“The Smithsons hoped that street life could be designed back in, and the social fragmentation caused by towers could thereby be eliminated.“
As it faces demolition, the Architectural Review‘s history editor Tom Wilkinson considers the legacy of London’s Robin Hood Gardens– one of east London’s most notable brutalist housing projects. Although consistently voted some of the most hated buildings in the country, Wilkinson delves beyond the style debate to consider the values and intentions which underpinned the building of this controversial estate and others like it.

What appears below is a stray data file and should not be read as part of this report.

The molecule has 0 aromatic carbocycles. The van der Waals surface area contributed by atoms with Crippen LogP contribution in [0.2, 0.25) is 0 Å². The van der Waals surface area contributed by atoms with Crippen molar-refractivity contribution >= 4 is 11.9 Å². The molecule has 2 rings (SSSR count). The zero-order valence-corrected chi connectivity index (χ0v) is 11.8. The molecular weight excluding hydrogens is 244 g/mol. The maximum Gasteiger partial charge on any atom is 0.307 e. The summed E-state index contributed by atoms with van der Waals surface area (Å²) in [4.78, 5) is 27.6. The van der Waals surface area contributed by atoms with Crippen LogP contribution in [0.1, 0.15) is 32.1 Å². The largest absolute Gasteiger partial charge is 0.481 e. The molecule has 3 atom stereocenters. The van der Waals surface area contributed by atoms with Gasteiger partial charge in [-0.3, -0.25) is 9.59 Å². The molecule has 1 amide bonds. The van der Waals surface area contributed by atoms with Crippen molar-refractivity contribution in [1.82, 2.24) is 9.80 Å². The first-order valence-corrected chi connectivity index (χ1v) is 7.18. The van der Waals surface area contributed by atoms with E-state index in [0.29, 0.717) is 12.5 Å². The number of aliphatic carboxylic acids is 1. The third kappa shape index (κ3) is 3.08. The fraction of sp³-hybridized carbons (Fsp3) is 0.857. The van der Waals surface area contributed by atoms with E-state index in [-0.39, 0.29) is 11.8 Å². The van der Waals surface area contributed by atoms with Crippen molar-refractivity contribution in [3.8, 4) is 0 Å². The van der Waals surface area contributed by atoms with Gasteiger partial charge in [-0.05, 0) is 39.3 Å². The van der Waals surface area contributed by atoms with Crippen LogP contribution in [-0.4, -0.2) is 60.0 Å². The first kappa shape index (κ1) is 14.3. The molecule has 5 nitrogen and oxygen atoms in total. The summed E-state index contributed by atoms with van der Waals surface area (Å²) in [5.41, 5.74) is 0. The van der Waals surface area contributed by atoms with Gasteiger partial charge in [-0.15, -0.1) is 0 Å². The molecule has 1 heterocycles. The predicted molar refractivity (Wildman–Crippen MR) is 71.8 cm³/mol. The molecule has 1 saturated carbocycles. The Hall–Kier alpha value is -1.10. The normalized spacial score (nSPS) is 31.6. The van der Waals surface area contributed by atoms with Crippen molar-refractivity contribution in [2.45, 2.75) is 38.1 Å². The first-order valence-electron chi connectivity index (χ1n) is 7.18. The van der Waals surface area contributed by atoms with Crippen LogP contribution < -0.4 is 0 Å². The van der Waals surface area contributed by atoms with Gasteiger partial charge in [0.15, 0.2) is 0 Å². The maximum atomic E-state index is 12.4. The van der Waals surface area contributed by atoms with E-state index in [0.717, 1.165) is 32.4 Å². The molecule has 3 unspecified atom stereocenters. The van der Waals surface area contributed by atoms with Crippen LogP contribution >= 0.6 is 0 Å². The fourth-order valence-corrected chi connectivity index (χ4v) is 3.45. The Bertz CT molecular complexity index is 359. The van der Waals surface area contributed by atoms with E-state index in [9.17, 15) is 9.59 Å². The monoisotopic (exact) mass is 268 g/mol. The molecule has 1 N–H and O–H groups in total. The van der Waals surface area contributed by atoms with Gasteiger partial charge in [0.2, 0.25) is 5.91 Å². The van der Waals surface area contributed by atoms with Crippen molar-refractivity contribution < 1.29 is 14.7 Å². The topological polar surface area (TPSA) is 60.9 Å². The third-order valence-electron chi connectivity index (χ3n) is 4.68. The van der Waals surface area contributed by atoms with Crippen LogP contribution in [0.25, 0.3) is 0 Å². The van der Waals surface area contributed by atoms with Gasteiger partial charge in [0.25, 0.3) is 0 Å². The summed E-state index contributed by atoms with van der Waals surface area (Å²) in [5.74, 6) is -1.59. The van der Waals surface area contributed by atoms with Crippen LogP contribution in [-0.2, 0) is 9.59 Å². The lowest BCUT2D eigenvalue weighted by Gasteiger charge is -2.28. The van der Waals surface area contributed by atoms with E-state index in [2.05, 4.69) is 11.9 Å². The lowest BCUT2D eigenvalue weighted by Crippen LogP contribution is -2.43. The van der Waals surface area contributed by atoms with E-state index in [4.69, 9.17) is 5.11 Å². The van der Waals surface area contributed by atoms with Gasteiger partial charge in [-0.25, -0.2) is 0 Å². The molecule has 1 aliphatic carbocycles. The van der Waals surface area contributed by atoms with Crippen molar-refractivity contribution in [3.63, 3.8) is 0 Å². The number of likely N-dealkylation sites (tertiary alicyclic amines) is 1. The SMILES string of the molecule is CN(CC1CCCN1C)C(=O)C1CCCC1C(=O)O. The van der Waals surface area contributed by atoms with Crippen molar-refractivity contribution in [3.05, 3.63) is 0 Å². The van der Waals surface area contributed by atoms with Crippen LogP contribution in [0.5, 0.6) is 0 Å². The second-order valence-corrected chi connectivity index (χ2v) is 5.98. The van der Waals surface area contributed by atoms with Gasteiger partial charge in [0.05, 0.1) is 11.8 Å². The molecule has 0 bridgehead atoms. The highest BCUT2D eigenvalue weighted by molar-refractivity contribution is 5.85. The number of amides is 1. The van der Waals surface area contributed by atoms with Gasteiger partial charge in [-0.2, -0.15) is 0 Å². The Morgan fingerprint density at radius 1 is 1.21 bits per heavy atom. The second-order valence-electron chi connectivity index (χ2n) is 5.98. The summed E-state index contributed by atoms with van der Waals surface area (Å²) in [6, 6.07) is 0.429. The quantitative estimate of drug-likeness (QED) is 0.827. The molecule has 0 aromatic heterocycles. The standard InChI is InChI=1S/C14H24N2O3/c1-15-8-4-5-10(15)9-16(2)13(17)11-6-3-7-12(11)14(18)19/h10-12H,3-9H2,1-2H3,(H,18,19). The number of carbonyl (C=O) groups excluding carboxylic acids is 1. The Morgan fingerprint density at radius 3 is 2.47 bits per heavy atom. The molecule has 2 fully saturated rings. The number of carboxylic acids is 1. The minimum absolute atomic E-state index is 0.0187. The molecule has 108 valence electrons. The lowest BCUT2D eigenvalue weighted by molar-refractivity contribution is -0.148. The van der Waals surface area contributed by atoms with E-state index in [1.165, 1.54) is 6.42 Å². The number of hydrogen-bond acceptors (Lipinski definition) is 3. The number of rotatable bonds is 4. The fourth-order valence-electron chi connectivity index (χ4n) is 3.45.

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The fate of many of London’s housing estates have become a powerful symbol of the housing problems facing the city. In pressure areas around the city – Hackney, Southwark, Islington and Tower Hamlets to name a few – housing estates built during the 60s and 70s are facing increasing scrutiny as potential sites for regeneration. While some are refurbished alongside some improvements to the public realm, others, like Robin Hood Gardens, face the wrecking ball. While the provision of new housing (many of the estate are redeveloped at higher densities) is undoubtedly a priority for London, problems of relocation, residents being priced out of their communities and a loss of architectural heritage plague a number of London’s estate regeneration schemes. While Architectural Review’s Requiem for a Dream for Robin Hood Gardens explores these issues at the scale of one estate in east London, the challenges highlighted echo across the city.